Trump Plaza Could Be Closed To Casino Gaming For 10 Years To Avoid Taxes
Posted on: June 30, 2015, 01:30h.
Last updated on: June 30, 2015, 01:38h.
Trump Plaza was one of the four Atlantic City casinos to close down last year, and there are no immediate plans to reopen the facility.
But Trump Entertainment Resorts is taking steps to ensure that if the buildings are used again anytime soon, it won’t be as a casino.
The company filed for a deed restriction for the property, one that would prevent anyone from operating a casino there for at least ten years.
The building could still potentially be used for other purposes during that time.
Deed Restriction Could Prevent Casino Payments
The move is part of a plan to avoid making payments in lieu of taxes (PILOT), part of a proposal that could be signed by Governor Chris Christie in the near future.
In its current form, the bill would apply to any Atlantic City property that was licensed as a casino in 2014 and doesn’t have a deed restriction preventing it from operating as a casino again.
For many casinos still in operation, the PILOT program may be beneficial, as it will provide financial certainty for the next 15 years for both the casino owners and the Atlantic City government.
However, Trump Entertainment Resorts fears that they would be hit with payments despite the fact that they no longer use the Trump Plaza, due to the fact that it operated as a casino into September of 2014.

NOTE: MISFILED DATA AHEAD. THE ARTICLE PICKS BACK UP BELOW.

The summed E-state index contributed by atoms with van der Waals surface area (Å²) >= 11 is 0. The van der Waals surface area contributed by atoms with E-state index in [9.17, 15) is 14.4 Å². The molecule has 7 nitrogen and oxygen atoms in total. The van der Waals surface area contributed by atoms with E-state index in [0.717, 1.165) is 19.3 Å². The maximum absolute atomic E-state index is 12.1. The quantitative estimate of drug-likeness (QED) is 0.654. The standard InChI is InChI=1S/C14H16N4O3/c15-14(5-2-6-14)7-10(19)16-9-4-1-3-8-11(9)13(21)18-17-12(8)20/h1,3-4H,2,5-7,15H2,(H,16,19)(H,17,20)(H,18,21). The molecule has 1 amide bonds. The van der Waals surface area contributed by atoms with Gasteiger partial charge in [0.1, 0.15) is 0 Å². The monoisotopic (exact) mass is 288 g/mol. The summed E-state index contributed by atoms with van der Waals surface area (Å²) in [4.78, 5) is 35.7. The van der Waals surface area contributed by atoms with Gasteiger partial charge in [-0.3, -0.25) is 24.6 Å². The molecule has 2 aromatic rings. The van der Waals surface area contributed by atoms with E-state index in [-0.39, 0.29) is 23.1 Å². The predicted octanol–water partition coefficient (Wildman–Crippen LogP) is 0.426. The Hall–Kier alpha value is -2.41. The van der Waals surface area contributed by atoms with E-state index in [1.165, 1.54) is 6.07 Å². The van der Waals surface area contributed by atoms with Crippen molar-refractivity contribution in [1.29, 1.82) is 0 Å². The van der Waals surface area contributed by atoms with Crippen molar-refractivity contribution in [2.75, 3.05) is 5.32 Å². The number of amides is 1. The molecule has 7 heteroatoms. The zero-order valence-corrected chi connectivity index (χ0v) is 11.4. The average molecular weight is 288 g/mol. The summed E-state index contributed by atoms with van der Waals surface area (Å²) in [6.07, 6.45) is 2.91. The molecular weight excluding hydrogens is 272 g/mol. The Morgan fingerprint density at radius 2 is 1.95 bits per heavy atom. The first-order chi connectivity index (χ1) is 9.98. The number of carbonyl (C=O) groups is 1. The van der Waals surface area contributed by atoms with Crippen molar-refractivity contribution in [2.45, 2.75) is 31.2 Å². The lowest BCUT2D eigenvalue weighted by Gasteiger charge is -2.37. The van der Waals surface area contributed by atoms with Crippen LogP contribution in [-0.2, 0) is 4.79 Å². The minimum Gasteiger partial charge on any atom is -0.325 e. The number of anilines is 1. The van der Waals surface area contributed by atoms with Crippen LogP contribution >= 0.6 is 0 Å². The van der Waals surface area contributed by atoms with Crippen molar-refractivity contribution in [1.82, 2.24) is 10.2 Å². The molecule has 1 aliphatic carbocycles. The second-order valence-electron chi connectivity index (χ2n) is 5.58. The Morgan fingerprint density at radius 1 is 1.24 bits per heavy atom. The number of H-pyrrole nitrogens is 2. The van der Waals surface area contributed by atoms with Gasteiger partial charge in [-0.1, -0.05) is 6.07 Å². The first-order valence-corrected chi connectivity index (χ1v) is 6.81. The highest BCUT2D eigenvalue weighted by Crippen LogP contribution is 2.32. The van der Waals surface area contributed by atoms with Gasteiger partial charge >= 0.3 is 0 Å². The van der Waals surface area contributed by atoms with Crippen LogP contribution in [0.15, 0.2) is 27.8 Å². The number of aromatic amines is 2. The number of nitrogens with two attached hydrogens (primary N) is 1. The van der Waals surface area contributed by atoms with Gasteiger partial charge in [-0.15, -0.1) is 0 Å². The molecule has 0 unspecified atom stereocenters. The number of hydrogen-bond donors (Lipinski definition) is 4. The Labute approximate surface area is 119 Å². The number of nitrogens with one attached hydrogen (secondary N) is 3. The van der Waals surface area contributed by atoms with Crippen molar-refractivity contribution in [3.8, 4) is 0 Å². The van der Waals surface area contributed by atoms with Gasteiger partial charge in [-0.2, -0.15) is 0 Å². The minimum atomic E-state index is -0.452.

Trump Entertainment is already appealing its property tax bills for 2014 and 2015. However, casinos will no long have the option of appealing property taxes (or more precisely, the payments that would be replacing these taxes) once the PILOT program goes into effect.
“The Plaza could be required to make mandatory payments under the PILOT program notwithstanding the fact that it generates no revenue and its hotel rooms are closed,” Trump Entertainment wrote in a filing with a Delaware bankruptcy court on Friday. “The PILOT program applies to casino gaming properties that are ‘not subject to recorded covenants prohibiting casino gaming.’”
Caesars Placed Similar Restriction on Showboat
Trump Entertainment is not the first operator to make such a move since the PILOT program was first proposed.
Caesars Entertainment put a similar deed restriction on the former Showboat Casino before shuttering the property in August 2014, a move that would successfully keep the Showboat out of the PILOT program.
Trump Entertainment is hoping to have the restriction approved by a bankruptcy judge in early July.
This move is unlikely to come as a surprise to officials in New Jersey. When lawmakers released figures detailing what casinos would be required to pay under the PILOT program last December, Trump Plaza was not included in those calculations.
The deed restriction wouldn’t necessarily have to carry over to a new owner, however. Trump Entertainment could waive the fee if a new buyer paid a “release fee,” though it is unclear how much that fee would be. Trump Entertainment has attempted to sell Trump Plaza for years, with no success.
Casino magnate and Republican presidential candidate Donald Trump no longer actively involves himself in Trump Entertainment Resorts, though he does still own a 10 percent stake in the company.
New Jersey Governor Chris Christie, who has made revitalizing Atlantic City a priority for his administration, is also expected to announce his candidacy for the GOP nomination on Tuesday.
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